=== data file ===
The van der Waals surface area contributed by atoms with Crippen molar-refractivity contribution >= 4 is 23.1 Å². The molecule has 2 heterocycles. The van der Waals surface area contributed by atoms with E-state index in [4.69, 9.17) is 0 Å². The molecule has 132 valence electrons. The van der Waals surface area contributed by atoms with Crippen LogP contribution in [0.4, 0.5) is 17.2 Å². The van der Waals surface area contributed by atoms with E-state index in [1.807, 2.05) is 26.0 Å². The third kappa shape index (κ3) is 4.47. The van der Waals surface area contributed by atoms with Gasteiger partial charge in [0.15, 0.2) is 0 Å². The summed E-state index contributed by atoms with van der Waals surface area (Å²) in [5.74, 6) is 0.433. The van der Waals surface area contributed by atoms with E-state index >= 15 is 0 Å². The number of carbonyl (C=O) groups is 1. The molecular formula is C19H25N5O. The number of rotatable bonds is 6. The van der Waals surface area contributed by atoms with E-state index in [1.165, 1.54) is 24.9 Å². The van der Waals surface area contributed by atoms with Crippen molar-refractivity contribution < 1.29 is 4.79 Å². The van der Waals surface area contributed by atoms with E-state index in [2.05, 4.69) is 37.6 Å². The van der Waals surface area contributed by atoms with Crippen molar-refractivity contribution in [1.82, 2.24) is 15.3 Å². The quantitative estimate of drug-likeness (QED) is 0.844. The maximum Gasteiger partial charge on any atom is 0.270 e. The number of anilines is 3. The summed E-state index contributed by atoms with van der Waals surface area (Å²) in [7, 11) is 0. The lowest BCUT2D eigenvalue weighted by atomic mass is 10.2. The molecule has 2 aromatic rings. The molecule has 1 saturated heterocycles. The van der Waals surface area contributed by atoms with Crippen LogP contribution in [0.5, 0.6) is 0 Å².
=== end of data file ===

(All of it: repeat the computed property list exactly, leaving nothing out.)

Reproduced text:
The van der Waals surface area contributed by atoms with Crippen molar-refractivity contribution >= 4 is 23.1 Å². The molecule has 2 heterocycles. The van der Waals surface area contributed by atoms with E-state index in [4.69, 9.17) is 0 Å². The molecule has 132 valence electrons. The van der Waals surface area contributed by atoms with Crippen LogP contribution in [0.4, 0.5) is 17.2 Å². The van der Waals surface area contributed by atoms with E-state index in [1.807, 2.05) is 26.0 Å². The third kappa shape index (κ3) is 4.47. The van der Waals surface area contributed by atoms with Gasteiger partial charge in [0.15, 0.2) is 0 Å². The summed E-state index contributed by atoms with van der Waals surface area (Å²) in [5.74, 6) is 0.433. The van der Waals surface area contributed by atoms with E-state index >= 15 is 0 Å². The number of carbonyl (C=O) groups is 1. The molecular formula is C19H25N5O. The number of rotatable bonds is 6. The van der Waals surface area contributed by atoms with E-state index in [1.165, 1.54) is 24.9 Å². The van der Waals surface area contributed by atoms with Crippen molar-refractivity contribution < 1.29 is 4.79 Å². The van der Waals surface area contributed by atoms with E-state index in [2.05, 4.69) is 37.6 Å². The van der Waals surface area contributed by atoms with Crippen molar-refractivity contribution in [1.82, 2.24) is 15.3 Å². The quantitative estimate of drug-likeness (QED) is 0.844. The maximum Gasteiger partial charge on any atom is 0.270 e. The number of anilines is 3. The summed E-state index contributed by atoms with van der Waals surface area (Å²) in [7, 11) is 0. The lowest BCUT2D eigenvalue weighted by atomic mass is 10.2. The molecule has 2 aromatic rings. The molecule has 1 saturated heterocycles. The van der Waals surface area contributed by atoms with Crippen LogP contribution in [0.5, 0.6) is 0 Å².